Collabnet's collaborative, open source development environment has been embraced by software developers in a number of different industries, including systems, telecommunications, finance, insurance, and engineering. It also has some pretty impressive clients, including HP, Sun Microsystems, Intel, Samsung, and BEA Systems.

Probably the biggest and most recognized open source software development effort to date is the Linux operating system. Although before Linux, there was something of an open source movement, virtually all participants were either academics and/or hobbyists. In 1991 Linux was introduced by Linus Torvalds, a student in Finland. He posted to the comp.os.minix newsgroup with the words, "Hello everybody out there using minix. I'm doing a (free) operating system (just a hobby, won't be big and professional like gnu) for 386(486) AT clones." From those simple words sprang the open source movement that today is a huge and growing force in the software development arena. Associated with open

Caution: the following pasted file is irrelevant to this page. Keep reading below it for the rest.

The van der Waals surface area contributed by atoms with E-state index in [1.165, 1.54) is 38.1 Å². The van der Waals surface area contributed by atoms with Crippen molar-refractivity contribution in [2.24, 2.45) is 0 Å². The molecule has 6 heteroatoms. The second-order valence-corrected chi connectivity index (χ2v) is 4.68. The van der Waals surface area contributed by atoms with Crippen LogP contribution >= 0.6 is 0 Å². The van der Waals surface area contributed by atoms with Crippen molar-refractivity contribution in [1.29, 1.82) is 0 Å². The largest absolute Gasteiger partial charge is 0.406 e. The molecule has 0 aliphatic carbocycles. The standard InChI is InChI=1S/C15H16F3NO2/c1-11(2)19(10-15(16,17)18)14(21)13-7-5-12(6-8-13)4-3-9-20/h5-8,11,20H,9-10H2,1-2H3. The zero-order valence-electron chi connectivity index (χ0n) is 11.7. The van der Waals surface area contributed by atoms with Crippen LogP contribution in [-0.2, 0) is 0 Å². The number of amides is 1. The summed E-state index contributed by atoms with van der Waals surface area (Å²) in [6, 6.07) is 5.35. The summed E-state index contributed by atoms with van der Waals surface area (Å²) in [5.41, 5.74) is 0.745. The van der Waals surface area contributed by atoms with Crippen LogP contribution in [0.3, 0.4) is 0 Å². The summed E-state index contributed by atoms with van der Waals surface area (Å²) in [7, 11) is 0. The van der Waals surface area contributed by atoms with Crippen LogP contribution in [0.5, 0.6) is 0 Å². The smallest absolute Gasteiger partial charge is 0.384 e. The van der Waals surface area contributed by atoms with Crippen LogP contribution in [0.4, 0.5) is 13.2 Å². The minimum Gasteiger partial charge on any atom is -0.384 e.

source are freeware and shareware software. There are literally thousands upon thousands of these available for just about every conceivable application, including a ton of them for MCAD purposes. As a matter of fact, IBSystems, the parent company of MCADCafi, recently acquired
www.FreeCADApps.com, a web site that includes nearly 6,000 free, downloadable CAD software programs and add-ons.

Along with the subscription model for selling software (where you don't actually "own" it, but rather, "rent" it), I consider collaborative open source development to be two of the major driving forces in developing, improving, and acquiring software. It remains to be seen if open source will really take off in the engineering segment of the software industry as it has in other market segments, but I truly think it will, starting with niches and then moving more mainstream over time.

Jeffrey Rowe is the editor and publisher of MCADCafé and MCAD Weekly Review. He can be reached here or 408.850.9230.

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    -- Jeff Rowe, MCADCafe.com Contributing Editor.